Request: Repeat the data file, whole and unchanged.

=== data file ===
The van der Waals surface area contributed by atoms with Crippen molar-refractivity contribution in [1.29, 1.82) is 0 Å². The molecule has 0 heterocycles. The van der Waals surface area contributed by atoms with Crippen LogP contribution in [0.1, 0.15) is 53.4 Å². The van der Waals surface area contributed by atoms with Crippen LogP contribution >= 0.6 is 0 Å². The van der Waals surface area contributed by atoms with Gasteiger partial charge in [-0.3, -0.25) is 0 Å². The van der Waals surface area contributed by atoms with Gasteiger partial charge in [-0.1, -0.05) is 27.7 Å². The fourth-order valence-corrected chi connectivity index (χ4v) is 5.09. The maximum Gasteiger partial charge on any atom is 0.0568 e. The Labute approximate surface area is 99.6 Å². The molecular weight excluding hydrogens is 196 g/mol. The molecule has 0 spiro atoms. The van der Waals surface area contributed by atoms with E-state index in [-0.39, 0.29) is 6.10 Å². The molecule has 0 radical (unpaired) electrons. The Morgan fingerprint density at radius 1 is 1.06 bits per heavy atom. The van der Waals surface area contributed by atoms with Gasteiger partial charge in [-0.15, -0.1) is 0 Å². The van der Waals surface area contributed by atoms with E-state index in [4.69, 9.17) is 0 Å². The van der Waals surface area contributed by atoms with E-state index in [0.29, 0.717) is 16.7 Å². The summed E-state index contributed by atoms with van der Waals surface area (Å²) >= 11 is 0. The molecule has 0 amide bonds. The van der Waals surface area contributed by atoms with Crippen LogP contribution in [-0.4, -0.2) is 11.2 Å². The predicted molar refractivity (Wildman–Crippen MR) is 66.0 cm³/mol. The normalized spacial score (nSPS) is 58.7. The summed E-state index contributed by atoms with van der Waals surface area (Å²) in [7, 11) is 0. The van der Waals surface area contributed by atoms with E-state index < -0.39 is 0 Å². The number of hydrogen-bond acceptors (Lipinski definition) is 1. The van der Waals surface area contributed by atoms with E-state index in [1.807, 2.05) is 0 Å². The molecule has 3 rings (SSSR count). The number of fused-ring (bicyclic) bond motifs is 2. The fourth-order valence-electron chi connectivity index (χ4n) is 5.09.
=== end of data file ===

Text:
The van der Waals surface area contributed by atoms with Crippen molar-refractivity contribution in [1.29, 1.82) is 0 Å². The molecule has 0 heterocycles. The van der Waals surface area contributed by atoms with Crippen LogP contribution in [0.1, 0.15) is 53.4 Å². The van der Waals surface area contributed by atoms with Crippen LogP contribution >= 0.6 is 0 Å². The van der Waals surface area contributed by atoms with Gasteiger partial charge in [-0.3, -0.25) is 0 Å². The van der Waals surface area contributed by atoms with Gasteiger partial charge in [-0.1, -0.05) is 27.7 Å². The fourth-order valence-corrected chi connectivity index (χ4v) is 5.09. The maximum Gasteiger partial charge on any atom is 0.0568 e. The Labute approximate surface area is 99.6 Å². The molecular weight excluding hydrogens is 196 g/mol. The molecule has 0 spiro atoms. The van der Waals surface area contributed by atoms with E-state index in [-0.39, 0.29) is 6.10 Å². The molecule has 0 radical (unpaired) electrons. The Morgan fingerprint density at radius 1 is 1.06 bits per heavy atom. The van der Waals surface area contributed by atoms with Gasteiger partial charge in [-0.15, -0.1) is 0 Å². The van der Waals surface area contributed by atoms with E-state index in [4.69, 9.17) is 0 Å². The van der Waals surface area contributed by atoms with E-state index in [0.29, 0.717) is 16.7 Å². The summed E-state index contributed by atoms with van der Waals surface area (Å²) >= 11 is 0. The molecule has 0 amide bonds. The van der Waals surface area contributed by atoms with Crippen LogP contribution in [-0.4, -0.2) is 11.2 Å². The predicted molar refractivity (Wildman–Crippen MR) is 66.0 cm³/mol. The normalized spacial score (nSPS) is 58.7. The summed E-state index contributed by atoms with van der Waals surface area (Å²) in [7, 11) is 0. The van der Waals surface area contributed by atoms with E-state index < -0.39 is 0 Å². The number of hydrogen-bond acceptors (Lipinski definition) is 1. The van der Waals surface area contributed by atoms with E-state index in [1.807, 2.05) is 0 Å². The molecule has 3 rings (SSSR count). The number of fused-ring (bicyclic) bond motifs is 2. The fourth-order valence-electron chi connectivity index (χ4n) is 5.09.